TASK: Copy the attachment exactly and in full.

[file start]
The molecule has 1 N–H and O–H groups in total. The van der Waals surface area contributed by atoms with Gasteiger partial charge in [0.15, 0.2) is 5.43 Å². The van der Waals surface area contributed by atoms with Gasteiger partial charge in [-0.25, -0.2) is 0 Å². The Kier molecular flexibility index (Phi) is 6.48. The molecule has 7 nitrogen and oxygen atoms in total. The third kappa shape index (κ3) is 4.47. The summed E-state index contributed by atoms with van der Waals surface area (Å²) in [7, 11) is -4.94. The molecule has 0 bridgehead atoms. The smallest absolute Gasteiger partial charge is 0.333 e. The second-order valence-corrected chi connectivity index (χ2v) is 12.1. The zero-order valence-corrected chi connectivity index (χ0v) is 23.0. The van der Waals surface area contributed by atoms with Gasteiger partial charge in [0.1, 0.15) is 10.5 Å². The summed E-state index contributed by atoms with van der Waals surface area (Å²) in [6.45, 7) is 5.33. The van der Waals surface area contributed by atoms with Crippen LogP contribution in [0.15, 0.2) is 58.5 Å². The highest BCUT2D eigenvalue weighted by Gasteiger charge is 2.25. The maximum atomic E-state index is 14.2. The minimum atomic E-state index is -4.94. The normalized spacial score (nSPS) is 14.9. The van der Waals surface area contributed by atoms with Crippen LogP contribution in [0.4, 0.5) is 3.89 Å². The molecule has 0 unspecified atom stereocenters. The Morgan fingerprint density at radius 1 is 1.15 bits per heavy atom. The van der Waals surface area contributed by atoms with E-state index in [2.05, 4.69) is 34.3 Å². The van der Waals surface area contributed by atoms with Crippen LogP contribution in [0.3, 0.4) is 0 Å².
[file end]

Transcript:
The molecule has 1 N–H and O–H groups in total. The van der Waals surface area contributed by atoms with Gasteiger partial charge in [0.15, 0.2) is 5.43 Å². The van der Waals surface area contributed by atoms with Gasteiger partial charge in [-0.25, -0.2) is 0 Å². The Kier molecular flexibility index (Phi) is 6.48. The molecule has 7 nitrogen and oxygen atoms in total. The third kappa shape index (κ3) is 4.47. The summed E-state index contributed by atoms with van der Waals surface area (Å²) in [7, 11) is -4.94. The molecule has 0 bridgehead atoms. The smallest absolute Gasteiger partial charge is 0.333 e. The second-order valence-corrected chi connectivity index (χ2v) is 12.1. The zero-order valence-corrected chi connectivity index (χ0v) is 23.0. The van der Waals surface area contributed by atoms with Gasteiger partial charge in [0.1, 0.15) is 10.5 Å². The summed E-state index contributed by atoms with van der Waals surface area (Å²) in [6.45, 7) is 5.33. The van der Waals surface area contributed by atoms with Crippen LogP contribution in [0.15, 0.2) is 58.5 Å². The highest BCUT2D eigenvalue weighted by Gasteiger charge is 2.25. The maximum atomic E-state index is 14.2. The minimum atomic E-state index is -4.94. The normalized spacial score (nSPS) is 14.9. The van der Waals surface area contributed by atoms with Crippen LogP contribution in [0.4, 0.5) is 3.89 Å². The molecule has 0 unspecified atom stereocenters. The Morgan fingerprint density at radius 1 is 1.15 bits per heavy atom. The van der Waals surface area contributed by atoms with E-state index in [2.05, 4.69) is 34.3 Å². The van der Waals surface area contributed by atoms with Crippen LogP contribution in [0.3, 0.4) is 0 Å².